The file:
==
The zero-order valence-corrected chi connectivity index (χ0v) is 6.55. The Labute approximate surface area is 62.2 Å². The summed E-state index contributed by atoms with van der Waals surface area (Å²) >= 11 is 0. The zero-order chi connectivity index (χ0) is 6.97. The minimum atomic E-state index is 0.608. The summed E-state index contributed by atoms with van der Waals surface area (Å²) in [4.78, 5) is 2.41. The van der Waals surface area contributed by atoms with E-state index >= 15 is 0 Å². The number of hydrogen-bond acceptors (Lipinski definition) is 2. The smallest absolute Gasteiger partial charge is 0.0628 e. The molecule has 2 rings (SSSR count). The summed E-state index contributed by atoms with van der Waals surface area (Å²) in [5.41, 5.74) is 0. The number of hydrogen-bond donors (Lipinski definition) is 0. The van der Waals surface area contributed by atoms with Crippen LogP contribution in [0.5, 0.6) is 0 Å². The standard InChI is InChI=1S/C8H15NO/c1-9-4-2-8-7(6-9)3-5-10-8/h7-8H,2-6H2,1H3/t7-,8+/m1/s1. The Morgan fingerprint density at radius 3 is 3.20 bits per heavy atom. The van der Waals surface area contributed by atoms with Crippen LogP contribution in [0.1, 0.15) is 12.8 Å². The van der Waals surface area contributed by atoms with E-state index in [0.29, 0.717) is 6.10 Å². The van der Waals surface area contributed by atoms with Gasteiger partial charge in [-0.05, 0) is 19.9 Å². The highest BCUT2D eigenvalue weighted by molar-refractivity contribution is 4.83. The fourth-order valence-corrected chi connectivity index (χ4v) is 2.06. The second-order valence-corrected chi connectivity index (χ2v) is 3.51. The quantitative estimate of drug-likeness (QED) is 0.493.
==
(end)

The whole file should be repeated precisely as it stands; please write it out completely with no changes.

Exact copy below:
The zero-order valence-corrected chi connectivity index (χ0v) is 6.55. The Labute approximate surface area is 62.2 Å². The summed E-state index contributed by atoms with van der Waals surface area (Å²) >= 11 is 0. The zero-order chi connectivity index (χ0) is 6.97. The minimum atomic E-state index is 0.608. The summed E-state index contributed by atoms with van der Waals surface area (Å²) in [4.78, 5) is 2.41. The van der Waals surface area contributed by atoms with E-state index >= 15 is 0 Å². The number of hydrogen-bond acceptors (Lipinski definition) is 2. The smallest absolute Gasteiger partial charge is 0.0628 e. The molecule has 2 rings (SSSR count). The summed E-state index contributed by atoms with van der Waals surface area (Å²) in [5.41, 5.74) is 0. The number of hydrogen-bond donors (Lipinski definition) is 0. The van der Waals surface area contributed by atoms with Crippen LogP contribution in [0.5, 0.6) is 0 Å². The standard InChI is InChI=1S/C8H15NO/c1-9-4-2-8-7(6-9)3-5-10-8/h7-8H,2-6H2,1H3/t7-,8+/m1/s1. The Morgan fingerprint density at radius 3 is 3.20 bits per heavy atom. The van der Waals surface area contributed by atoms with Crippen LogP contribution in [0.1, 0.15) is 12.8 Å². The van der Waals surface area contributed by atoms with E-state index in [0.29, 0.717) is 6.10 Å². The van der Waals surface area contributed by atoms with Gasteiger partial charge in [-0.05, 0) is 19.9 Å². The highest BCUT2D eigenvalue weighted by molar-refractivity contribution is 4.83. The fourth-order valence-corrected chi connectivity index (χ4v) is 2.06. The second-order valence-corrected chi connectivity index (χ2v) is 3.51. The quantitative estimate of drug-likeness (QED) is 0.493.